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Getting to Know ... Brian Barton

Brian Barton is the Gwinnett Braves' renaissance man, with a wide range of interests outside baseball. In fact, the speedy outfielder wasn't drafted despite being a College World Series all-tournament pick at the University of Miami because teams thought the aerospace engineering major was more interested in a career with NASA than he was in playing baseball.

Staff correspondent Guy Curtright sat down recently with Barton, 27, to talk about the Los Angeles native's life and his goals in and out of baseball in the latest "Getting to Know ..." installment.

GC: What was your dream growing up, to become an astronaut or a major leaguer?

BB: Both. Everyone should have more than one goal. I never believe in confining yourself.

GC: Was it because of your internship with Boeing and your academic work that teams thought you weren't interested in a baseball career?

BB: I can assume that. But if that was the case, teams hadn't done their due diligence and I think it sent the wrong message anyway. You're a scholar-athlete, so you should be serious about your academic pursuits.

GC: Baseball worked out anyway. The Cleveland Indians gave you a $100,000 bonus plus college funds to sign as a free agent. How did that play out?

BB: I played in the summer and convinced everyone how serious I was about baseball, that it wasn't secondary to me.

GC: Do you have your aerospace engineering degree?

BB: Not yet. I'm a semester short. The classes I need are only offered in the spring, when I'm not available because of baseball. But I always try to keep my mind active.

GC: How did you get interested in outer space?

BB: You wonder what's out there. It intrigued me when I was little and it still does.

GC: What other things intrigue you?

BB: Everything. I like to read. I like to write. I like to travel. I'm trying to learn a couple of languages. Knowledge is so important and I love to learn. Being well-rounded is very important to me.

GC: The Atlanta Braves are your third team. Were you surprised when St. Louis traded you in late April?

BB: Actually, it was a blessing because I had already planned to move to Atlanta in the offseason. I was excited about the trade. I think everything will work out for me great. Being with the Braves is a good opportunity for me.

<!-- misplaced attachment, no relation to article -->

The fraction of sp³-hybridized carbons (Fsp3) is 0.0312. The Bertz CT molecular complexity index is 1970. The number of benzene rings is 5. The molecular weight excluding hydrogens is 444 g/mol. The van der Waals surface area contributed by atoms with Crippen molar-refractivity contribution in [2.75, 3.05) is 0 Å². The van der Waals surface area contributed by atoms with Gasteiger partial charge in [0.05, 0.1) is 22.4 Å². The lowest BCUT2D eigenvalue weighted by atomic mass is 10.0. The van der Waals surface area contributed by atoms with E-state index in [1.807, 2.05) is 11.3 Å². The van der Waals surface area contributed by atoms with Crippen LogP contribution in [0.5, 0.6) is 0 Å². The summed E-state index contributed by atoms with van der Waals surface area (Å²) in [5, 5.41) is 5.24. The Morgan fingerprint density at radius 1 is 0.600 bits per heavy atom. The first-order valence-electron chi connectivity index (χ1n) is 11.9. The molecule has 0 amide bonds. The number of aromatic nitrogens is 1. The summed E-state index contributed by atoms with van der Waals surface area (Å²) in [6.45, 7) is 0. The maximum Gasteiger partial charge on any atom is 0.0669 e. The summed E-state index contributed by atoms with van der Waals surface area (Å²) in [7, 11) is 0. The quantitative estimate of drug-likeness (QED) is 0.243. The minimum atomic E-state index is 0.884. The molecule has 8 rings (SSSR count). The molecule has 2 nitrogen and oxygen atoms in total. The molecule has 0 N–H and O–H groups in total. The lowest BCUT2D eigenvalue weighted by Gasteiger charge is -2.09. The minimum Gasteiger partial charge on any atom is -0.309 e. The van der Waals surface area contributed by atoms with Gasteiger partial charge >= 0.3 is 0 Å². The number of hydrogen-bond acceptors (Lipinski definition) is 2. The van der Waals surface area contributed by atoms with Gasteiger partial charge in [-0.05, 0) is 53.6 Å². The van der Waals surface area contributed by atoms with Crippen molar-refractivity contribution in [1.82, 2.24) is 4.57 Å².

GC: Why did you plan to move to Atlanta?

BB: I'm the kind of person that loves to explore. I enjoy discovering what it is like in different places. Everywhere is a little different and experiencing the differences enriches your life.

GC: Baseball has been concerned in recent years about the decline in the number of African-American players. Was there peer pressure on you to concentrate on other sports?

BB: I played football in high school and other sports as well, but baseball was always the priority with my family. But there is a need for more inner-city participation in baseball and Major League Baseball is trying to address that with RBI and other programs.

GC: You are often seen with a book, which isn't all that common around a baseball clubhouse. What do you read?

BB: Everything. If someone recommends something, I'll read it. I'm always asking for suggestions.

GC: It must be hard to have time to do a lot of heavy reading during the season?

BB: Not really. With St. Louis last season, I read more than a dozen books. I've finished "Roots" and that has more than 900 pages.

GC: I understand that you are actually doing some writing yourself?

BB: I'm working on a book. I'm trying to incorporate a little of my life, but it's more about the importance of having a strong mindset. I'm trying to draw awareness to that.

GC: You reached the majors with the Cardinals last season after three years in the minors with Cleveland. Was it a dream come true?

BB: Yes and no. It was great, of course. But it was just one step in life. Hopefully there will be a lot more positive experiences ahead, in baseball and beyond baseball.

GC: You've already had a brief promotion to Atlanta. How is it playing in Gwinnett, which is only about 35 miles from Turner Field?

BB: I've enjoyed it. But being so close to the big leagues, you have to concentrate on what you are doing and not look down the road too much.

GC: You mentioned how much you enjoy traveling. How many countries have you visited?

BB: I've been to 12, including Australia, South Africa and a lot of European countries. But I'm just getting started. I've still got more than 200 to go and I want to always keep exploring.

GC: What is after that?

BB: Space and the moon.

GC: So you really would like to be an astronaut?

BB: When I'm passionate about something, I don't give up until I do it.